Homeward Bound: Moving With Your Pet
Posted August 01, 2013
Moving to a new area can be a stressful ordeal for all involved,
especially your pets. The chaos of packing, moving furniture and
the strangeness of a new area can leave your cat or dog spinning.
However, with a little advance planning, patience, and affection
you can help your pet quickly adjust to their new neighborhood.
"Before you move make sure that your pet is current on their
immunizations and that you have any health statements or
documentation, like your pet's rabies certificate, that may be
required in your new area," said Stacy Eckman, lecturer at the
Texas A&M College of Veterinary Medicine & Biomedical
Sciences (CVM). "Also, it's important to start preparing early
since interstate moving requires an interstate health certificate
which is issued within ten days of travel, and moving abroad means
your pet will need an international health certificate which takes
around thirty days to facilitate."
When it comes time to actually start the move, making sure your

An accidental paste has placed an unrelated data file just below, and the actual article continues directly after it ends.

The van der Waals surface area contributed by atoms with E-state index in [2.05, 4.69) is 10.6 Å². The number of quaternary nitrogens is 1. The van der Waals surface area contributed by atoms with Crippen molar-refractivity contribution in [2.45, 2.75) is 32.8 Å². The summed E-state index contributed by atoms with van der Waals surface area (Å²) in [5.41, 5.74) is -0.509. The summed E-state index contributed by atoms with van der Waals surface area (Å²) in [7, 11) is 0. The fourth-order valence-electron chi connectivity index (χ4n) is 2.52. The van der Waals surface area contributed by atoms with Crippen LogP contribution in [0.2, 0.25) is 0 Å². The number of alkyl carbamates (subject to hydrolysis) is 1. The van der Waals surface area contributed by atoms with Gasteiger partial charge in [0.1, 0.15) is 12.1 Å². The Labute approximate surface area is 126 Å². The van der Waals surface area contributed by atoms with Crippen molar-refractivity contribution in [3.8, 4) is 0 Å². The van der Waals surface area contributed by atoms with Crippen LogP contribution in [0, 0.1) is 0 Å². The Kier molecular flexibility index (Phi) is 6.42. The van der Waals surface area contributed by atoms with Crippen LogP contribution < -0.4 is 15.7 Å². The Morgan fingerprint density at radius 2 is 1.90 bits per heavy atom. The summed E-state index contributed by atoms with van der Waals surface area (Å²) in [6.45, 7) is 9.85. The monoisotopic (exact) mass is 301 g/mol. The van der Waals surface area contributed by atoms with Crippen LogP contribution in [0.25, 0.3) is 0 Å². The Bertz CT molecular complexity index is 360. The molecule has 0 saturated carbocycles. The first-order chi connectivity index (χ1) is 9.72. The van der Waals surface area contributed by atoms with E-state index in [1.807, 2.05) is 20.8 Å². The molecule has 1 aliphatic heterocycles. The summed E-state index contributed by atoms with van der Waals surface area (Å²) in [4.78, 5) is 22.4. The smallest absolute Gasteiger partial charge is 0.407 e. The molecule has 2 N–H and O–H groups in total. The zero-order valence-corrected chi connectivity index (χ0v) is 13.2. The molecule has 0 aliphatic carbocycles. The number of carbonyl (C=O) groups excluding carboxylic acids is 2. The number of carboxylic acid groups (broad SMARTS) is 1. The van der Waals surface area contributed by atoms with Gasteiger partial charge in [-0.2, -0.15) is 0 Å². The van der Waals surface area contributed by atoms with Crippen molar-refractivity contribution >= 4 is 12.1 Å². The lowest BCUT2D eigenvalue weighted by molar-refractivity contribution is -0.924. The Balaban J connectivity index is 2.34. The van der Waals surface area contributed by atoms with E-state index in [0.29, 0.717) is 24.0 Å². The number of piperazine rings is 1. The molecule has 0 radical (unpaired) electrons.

pet is safe and comfortable is essential. Pets will often get
nervous when the packing starts so it is vital to try and alleviate
this anxiety by sticking to a normal routine with your pet by
having regular play times, walks, meals, etc.
"While you're traveling it's crucial that your pet be in a
carrier if at all possible to ensure the safety of the pet as well
as the car's occupants," said Eckman. "You should also make sure to
factor in rest stops for the pet that include snack and water
breaks. For these rest stops make sure to have a reliable collar or
harness to keep the pet safe and from running away."
When traveling by plane, it is important to remember that many
pets do well once they are actually on the plane and settled. The
FFA prefers that pets not be heavily sedated during flights,
especially those that are flying cargo, due to safety concerns. If
you are concerned about your pet, your veterinarian can help you
develop strategies to aid your pet's anxiety of flying. Often these
will need to be tested at home before traveling in case the pet has
adverse reactions, so you will need to allow time for this.
"When you finally arrive at your new home, it is important to
make sure that the area is safe and secure for your pet," said
Eckman. "Look for items that may have been left over from previous
tenants, like traps, chemicals, or tools, and make sure that the
home's perimeter is secure. You should then let your pet get used
to their new home and surroundings, and try to get back into a
normal routine with them as quickly as possible."
Pet Talk is a service of the College of Veterinary
Medicine & Biomedical Sciences, Texas A&M University.
Stories can be viewed on the Web at vetmed.tamu.edu/news/pet-talk. Suggestions for
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